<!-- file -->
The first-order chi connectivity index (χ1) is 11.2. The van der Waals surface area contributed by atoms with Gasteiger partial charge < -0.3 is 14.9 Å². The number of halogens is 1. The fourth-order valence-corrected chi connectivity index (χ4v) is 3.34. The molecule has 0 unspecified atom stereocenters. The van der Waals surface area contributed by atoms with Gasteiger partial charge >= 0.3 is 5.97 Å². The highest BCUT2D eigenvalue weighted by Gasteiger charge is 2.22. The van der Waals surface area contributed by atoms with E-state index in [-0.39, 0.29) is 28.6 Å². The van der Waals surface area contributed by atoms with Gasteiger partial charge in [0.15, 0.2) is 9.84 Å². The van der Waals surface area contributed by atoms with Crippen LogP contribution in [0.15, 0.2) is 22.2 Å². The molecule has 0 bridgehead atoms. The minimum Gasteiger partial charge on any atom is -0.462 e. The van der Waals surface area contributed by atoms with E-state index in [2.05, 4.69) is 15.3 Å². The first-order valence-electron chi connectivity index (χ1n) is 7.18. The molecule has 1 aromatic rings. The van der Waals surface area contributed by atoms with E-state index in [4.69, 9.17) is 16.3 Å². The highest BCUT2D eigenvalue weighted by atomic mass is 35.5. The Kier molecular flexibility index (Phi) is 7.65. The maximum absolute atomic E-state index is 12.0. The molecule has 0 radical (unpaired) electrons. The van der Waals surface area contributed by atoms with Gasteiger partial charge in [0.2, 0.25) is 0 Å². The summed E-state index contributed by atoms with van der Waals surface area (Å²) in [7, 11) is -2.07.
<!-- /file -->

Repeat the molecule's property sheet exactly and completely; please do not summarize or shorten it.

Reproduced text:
The first-order chi connectivity index (χ1) is 11.2. The van der Waals surface area contributed by atoms with Gasteiger partial charge < -0.3 is 14.9 Å². The number of halogens is 1. The fourth-order valence-corrected chi connectivity index (χ4v) is 3.34. The molecule has 0 unspecified atom stereocenters. The van der Waals surface area contributed by atoms with Gasteiger partial charge >= 0.3 is 5.97 Å². The highest BCUT2D eigenvalue weighted by Gasteiger charge is 2.22. The van der Waals surface area contributed by atoms with E-state index in [-0.39, 0.29) is 28.6 Å². The van der Waals surface area contributed by atoms with Gasteiger partial charge in [0.15, 0.2) is 9.84 Å². The van der Waals surface area contributed by atoms with Crippen LogP contribution in [0.15, 0.2) is 22.2 Å². The molecule has 0 bridgehead atoms. The minimum Gasteiger partial charge on any atom is -0.462 e. The van der Waals surface area contributed by atoms with E-state index in [2.05, 4.69) is 15.3 Å². The first-order valence-electron chi connectivity index (χ1n) is 7.18. The molecule has 1 aromatic rings. The van der Waals surface area contributed by atoms with E-state index in [4.69, 9.17) is 16.3 Å². The highest BCUT2D eigenvalue weighted by atomic mass is 35.5. The Kier molecular flexibility index (Phi) is 7.65. The maximum absolute atomic E-state index is 12.0. The molecule has 0 radical (unpaired) electrons. The van der Waals surface area contributed by atoms with Gasteiger partial charge in [0.2, 0.25) is 0 Å². The summed E-state index contributed by atoms with van der Waals surface area (Å²) in [7, 11) is -2.07.